All of which sounds outlandish for a city slicker who exhibits an occasional dislike of trails. And of course, there are a few things that could throw a wrench in the works: the weather (it's been brutally hot and unbearably cold there, all in the same race), poor nutrition, some really horrible section of trail that I forgot about, a stupid decision that causes me to get injured during the race, getting lost, probably a lot more things that I can't think of off the top of my head right now. With methodical preparation and good ol' common sense, the effects of these can be minimized, and rest assured I'll be compiling and cross-checking this list with appropriate mitigation strategies prior to race day.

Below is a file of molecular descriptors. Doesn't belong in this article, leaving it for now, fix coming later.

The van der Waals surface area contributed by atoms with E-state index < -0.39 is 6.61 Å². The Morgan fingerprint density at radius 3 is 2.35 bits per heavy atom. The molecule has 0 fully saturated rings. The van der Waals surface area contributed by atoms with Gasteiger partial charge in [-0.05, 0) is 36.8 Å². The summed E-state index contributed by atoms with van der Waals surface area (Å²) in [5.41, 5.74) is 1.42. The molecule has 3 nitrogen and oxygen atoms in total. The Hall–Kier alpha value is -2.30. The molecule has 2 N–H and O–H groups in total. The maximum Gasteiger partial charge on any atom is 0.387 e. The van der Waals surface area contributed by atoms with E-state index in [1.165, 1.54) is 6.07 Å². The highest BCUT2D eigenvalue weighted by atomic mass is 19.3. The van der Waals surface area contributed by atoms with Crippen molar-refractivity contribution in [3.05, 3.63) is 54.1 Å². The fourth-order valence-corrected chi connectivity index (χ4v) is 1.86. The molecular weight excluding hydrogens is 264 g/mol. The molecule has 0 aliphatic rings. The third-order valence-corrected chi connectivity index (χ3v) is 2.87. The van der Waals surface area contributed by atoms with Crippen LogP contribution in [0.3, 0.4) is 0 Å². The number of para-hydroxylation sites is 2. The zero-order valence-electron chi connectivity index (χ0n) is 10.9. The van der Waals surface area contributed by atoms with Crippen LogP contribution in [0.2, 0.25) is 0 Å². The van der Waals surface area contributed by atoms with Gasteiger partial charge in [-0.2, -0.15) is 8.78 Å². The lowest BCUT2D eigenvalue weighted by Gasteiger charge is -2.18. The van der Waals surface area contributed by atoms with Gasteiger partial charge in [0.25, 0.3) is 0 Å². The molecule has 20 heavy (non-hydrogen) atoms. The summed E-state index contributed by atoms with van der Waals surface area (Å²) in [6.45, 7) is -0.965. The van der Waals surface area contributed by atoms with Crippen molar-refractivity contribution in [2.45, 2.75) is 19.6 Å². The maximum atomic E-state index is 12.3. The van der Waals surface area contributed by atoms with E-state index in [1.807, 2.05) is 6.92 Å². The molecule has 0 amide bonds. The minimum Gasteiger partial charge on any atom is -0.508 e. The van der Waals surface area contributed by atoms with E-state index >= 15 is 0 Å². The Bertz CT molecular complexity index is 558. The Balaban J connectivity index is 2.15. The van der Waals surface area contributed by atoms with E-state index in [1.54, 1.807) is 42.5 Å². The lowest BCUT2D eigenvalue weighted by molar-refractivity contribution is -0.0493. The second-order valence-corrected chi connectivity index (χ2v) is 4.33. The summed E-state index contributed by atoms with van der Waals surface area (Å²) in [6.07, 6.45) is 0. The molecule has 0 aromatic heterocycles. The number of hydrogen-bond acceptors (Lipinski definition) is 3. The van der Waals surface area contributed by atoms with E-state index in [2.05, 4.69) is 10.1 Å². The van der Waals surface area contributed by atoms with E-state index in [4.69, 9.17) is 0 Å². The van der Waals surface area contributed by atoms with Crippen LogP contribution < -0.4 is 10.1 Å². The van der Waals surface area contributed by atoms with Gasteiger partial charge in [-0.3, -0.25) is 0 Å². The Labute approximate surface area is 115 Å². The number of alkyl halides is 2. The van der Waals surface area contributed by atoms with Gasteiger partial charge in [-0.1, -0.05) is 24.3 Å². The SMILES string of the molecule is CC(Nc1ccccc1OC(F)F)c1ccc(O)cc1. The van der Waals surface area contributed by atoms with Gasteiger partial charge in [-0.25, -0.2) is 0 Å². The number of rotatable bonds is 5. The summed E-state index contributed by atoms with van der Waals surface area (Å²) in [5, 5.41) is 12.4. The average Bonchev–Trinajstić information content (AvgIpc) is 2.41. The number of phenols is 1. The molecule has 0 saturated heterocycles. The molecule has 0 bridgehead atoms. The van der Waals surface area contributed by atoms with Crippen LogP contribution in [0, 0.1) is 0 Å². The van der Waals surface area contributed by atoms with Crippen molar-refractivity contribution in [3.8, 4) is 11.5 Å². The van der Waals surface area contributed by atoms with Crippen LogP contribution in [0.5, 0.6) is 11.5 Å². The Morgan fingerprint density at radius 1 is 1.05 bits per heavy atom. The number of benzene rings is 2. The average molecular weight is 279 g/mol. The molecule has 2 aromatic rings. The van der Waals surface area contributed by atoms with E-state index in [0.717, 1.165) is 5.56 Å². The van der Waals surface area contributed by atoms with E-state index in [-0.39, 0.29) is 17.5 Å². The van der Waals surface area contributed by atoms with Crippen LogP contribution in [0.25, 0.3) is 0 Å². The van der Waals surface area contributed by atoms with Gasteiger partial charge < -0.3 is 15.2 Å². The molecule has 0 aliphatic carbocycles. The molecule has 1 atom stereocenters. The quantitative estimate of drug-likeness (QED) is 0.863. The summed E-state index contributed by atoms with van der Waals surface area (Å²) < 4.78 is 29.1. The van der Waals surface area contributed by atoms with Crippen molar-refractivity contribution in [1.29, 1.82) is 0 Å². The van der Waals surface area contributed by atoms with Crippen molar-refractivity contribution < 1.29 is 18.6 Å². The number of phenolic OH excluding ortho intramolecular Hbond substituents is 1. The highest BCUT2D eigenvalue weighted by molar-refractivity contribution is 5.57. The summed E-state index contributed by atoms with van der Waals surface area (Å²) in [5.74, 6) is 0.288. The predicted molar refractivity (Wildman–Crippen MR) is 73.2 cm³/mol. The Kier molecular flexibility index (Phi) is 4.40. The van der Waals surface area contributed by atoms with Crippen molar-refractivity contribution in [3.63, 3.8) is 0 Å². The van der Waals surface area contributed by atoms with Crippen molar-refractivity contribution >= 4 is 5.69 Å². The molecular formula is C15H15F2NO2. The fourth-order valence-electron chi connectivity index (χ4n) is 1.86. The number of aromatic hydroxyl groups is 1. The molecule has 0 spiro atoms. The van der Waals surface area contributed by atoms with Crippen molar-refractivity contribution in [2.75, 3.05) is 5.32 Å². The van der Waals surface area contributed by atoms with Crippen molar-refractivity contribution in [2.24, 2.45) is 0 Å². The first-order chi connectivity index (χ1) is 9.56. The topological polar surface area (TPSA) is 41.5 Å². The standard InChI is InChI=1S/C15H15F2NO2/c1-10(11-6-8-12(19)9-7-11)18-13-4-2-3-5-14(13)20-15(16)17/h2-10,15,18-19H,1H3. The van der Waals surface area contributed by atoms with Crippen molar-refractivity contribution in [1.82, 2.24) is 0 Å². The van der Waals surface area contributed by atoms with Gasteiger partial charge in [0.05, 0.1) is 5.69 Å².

But let's focus on why I think such an aggressive finishing time is achievable. First, I'm gradually coming around to the "trail running is the only kind of running" camp, although I will never give up my late-weekend-night runs around Canton, Fells, and the Inner Harbor (the drunken hecklers are too funny, and the homeless people usually say nice, encouraging things to you, when they're not shouting random racial slurs), and I refuse to grow a beard (I'm not sure that I could in the first place). In particular, I love the trails in the Massanuttens, as I've now amassed sufficient memories on them for the thought of a late-night, headlamp-guided, caffiene-addled rock stumble to get the adrenaline and endorphins flowing. In fewer words, mega-positive mental state about this race, but not the kind that's totally disconnected from reality. Yes, at times it might be miserable and hurt a lot, but for the thrill of power-hiking a steep incline, then reaching the top and barreling down a rock-strewn mountain at breakneck speeds, it's more than worth it. It's compelling enough that I now go out of my way to run on the grass in Patterson Park, or wherever else would otherwise be too "urban" to simulate trail running.